The Roborock S6 MaxV is an update of the S6, the top pick in our guide. The improvements include stereo cameras that help it avoid common obstacles and provide HD surveillance footage, up to three hours of battery life, stronger 2,500 Pa suction, and multi-floor mapping.
I tested the S6 MaxV for several months, and while I still prefer the S6, there are many reasons why others might want to choose the S6 MaxV instead.
The robot vac is larger than most I’ve tested at 13.75 inches in diameter and 3.75 inches high. That’s only a factor if the clearance between your furniture and the floor is less than four inches. In this situation, you can measure the clearance to ensure the vac will fit under furniture.
The main brush is 6.5 inches long and maintains direct contact with the surface it’s cleaning. A side brush at the front-right of the unit feeds debris to the main brush.
The 2,500 Pa suction is impressive, but this number should be taken with a grain of salt since there isn’t a standardized way to measure suction in the robot vacuum industry. Still, during testing, the suction appears to translate to better cleaning – and extra noise. (More on that in a bit.)
The S6 MaxV comes with an additional HEPA filter, 458-milliliter dust bin, 297-milliliter water tank, mop attachment, mop cloth, and pad that attaches to the charging dock to protect your floors from prolonged exposure to moisture.
Setting up the S6 MaxV was a fast, seamless job that took about 10 minutes. First, I removed the packaging, plugged in the charging dock, and set the vacuum on the dock to charge. Even if you don’t charge it before your first cleaning session, the vacuum comes with 50% battery power so you can use it right away.
I spent the next five minutes installing and connecting the Roborock app. I created a schedule for the robot to run daily, which proved a little confusing since it’s unintuitively located in the “Timer” section of the menu.
Review of the Roborock S6 MaxV
I recently tested 16 robot vacuums for our guide, and the S6 MaxV consistently performed well in the battery of tests I put each model through.
During testing, I poured a tablespoon each of kitty litter, coffee grounds, and flour, plus some pet hair on separate 18-inch-square sections of carpeting and hardwood flooring. Next, I ran the robot vac on its highest suction setting for two cleaning cycles, compared the before and after photos, and assessed how much the unit picked up.
The S6 MaxV picked up almost everything. On the carpeting, only about 5% of the flour was left after the cleaning cycles, and there were traces of coffee grounds and kitty litter. On the hardwood, about 5% of the flour and kitty litter were left behind, but the coffee grounds were gone. On both surfaces, there was no pet hair to be found after running the vac.
The S6 MaxV also did a good job of cleaning in corners. I sprinkled a teaspoon of flour in carpeted and hardwood corners to see how close the unit could get. On the carpeted corner, the S6 MaxV got within an inch and picked up 70% of the flour, which is excellent. The hardwood performance wasn’t as impressive, but it was still good – the vac came within 1.5 inches of the corner and picked up about 50% of the flour.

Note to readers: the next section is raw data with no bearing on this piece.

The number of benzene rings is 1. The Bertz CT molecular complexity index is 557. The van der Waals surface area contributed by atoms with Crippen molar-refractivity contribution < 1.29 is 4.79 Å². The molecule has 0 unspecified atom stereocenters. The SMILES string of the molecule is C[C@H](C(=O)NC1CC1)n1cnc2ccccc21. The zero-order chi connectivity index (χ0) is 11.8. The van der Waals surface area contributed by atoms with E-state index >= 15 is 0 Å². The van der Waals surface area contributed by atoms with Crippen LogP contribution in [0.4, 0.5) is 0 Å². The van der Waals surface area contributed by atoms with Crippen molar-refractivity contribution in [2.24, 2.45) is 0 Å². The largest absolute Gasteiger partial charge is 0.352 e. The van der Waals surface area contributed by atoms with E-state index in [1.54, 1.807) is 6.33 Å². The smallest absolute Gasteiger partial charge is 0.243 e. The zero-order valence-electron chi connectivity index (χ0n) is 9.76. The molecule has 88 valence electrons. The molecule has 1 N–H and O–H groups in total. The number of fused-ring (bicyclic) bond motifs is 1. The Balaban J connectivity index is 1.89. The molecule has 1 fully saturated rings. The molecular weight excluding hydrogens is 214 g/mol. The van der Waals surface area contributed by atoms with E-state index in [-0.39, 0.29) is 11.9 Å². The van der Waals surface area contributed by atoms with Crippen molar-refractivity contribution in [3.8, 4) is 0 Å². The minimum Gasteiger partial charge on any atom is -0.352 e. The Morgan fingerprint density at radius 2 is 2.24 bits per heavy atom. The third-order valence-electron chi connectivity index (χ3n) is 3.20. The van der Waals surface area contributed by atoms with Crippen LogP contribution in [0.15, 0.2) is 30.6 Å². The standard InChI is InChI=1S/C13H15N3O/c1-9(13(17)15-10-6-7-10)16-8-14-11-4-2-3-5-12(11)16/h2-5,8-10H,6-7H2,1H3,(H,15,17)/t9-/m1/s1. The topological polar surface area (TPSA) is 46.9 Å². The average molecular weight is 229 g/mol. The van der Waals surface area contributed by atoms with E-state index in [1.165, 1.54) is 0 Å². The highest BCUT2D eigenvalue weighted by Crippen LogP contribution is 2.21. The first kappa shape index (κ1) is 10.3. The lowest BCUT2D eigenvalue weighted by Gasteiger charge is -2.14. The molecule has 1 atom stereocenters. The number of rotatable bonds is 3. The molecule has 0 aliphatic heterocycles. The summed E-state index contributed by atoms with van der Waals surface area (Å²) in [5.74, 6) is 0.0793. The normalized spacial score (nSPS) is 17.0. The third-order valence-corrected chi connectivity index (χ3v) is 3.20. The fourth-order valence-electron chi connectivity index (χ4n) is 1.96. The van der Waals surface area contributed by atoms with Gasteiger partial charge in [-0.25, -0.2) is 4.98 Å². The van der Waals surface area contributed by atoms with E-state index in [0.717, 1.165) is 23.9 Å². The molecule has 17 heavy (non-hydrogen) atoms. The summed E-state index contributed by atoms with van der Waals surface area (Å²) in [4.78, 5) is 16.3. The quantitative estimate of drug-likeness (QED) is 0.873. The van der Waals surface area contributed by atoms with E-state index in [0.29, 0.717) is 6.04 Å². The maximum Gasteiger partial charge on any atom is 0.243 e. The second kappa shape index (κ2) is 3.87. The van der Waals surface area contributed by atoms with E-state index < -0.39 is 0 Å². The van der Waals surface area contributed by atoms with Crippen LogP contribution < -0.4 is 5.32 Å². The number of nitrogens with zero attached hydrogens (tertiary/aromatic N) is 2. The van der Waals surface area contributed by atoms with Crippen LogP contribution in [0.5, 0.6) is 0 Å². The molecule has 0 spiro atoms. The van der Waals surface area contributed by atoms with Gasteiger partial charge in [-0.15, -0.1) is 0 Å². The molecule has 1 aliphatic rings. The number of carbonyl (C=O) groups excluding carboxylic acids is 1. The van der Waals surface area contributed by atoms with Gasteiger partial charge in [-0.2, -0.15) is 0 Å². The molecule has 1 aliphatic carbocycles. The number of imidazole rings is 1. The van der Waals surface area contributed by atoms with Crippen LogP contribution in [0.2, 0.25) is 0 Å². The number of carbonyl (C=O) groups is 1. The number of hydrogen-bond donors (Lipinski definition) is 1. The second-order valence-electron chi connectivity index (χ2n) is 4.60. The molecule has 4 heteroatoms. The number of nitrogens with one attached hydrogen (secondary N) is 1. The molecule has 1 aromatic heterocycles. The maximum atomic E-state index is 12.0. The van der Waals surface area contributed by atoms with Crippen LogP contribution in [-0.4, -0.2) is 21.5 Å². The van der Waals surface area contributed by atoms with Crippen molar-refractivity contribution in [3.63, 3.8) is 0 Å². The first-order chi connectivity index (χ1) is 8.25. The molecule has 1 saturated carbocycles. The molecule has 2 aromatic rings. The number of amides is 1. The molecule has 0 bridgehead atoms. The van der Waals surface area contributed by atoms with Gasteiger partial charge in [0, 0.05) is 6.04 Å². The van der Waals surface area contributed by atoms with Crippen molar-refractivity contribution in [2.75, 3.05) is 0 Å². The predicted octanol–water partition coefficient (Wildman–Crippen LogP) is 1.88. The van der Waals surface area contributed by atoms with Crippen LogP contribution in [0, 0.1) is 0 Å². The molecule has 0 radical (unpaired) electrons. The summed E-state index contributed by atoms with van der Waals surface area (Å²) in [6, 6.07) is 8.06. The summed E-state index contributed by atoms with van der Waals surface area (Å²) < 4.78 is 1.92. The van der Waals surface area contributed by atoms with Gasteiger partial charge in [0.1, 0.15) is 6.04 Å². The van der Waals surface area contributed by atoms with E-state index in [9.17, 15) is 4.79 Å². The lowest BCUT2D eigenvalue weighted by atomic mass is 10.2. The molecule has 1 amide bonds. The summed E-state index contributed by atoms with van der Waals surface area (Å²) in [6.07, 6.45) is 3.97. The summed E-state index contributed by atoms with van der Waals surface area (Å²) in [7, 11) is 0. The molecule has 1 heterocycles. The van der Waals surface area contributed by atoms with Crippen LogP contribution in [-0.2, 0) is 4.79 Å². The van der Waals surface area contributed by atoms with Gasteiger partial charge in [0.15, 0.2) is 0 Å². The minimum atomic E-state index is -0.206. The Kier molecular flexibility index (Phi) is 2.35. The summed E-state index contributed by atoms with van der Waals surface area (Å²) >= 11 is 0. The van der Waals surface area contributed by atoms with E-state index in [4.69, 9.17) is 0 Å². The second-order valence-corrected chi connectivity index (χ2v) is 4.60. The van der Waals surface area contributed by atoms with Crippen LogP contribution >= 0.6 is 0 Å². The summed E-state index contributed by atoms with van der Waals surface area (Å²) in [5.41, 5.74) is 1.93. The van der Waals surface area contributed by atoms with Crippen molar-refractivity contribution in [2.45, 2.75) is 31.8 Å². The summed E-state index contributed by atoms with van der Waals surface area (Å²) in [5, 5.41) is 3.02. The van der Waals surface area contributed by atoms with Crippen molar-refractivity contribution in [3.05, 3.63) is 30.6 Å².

One of the cool things about the S6 MaxV is that it features two HD cameras to help navigate around obstacles and offer remote viewing – as in, home surveillance. You can guide the vac using the joystick-like controller in the Roborock app. It worked smoothly and provided a clear picture. However, I didn’t find the feature particularly useful useful since I rarely leave the house. Still, it might be a useful feature in the future if you’re away and want to check on your pets or make sure doors and windows are closed.
I usually don’t find the mopping function of many robot vacuums to be useful. It’s a pain to fill the water tank, set it up, and remember to remove the mop attachment again. The hassle seems especially futile since most models aren’t able to scrub your floors for a deeper clean.
However, the tank on the S6 MaxV is larger than most, so I can go longer between refills. Like other robot mops, the S6 MaxV can also detect and avoid carpeting, and I can also set no-mop zones and adjust the water flow based on the room being cleaned. It’s a good option for regular, light cleaning, but I still occasionally needed to perform deep cleans.
Cons to consider
I have a 1-inch threshold between my living room and kitchen, and it’s the nemesis of the S6 MaxV. On some days, it can handle it without an issue. On others, I will get a notification from the app that it’s stuck on the lip. Most vacuums I’ve tested bump into the threshold and avoid the kitchen altogether. The S6 MaxV can at least clean the kitchen sometimes, but I’ve decided to make the threshold a no-go zone because I don’t like having to save the vac when it gets stuck. You may want to do the same if you have a threshold of similar thickness between rooms in your home.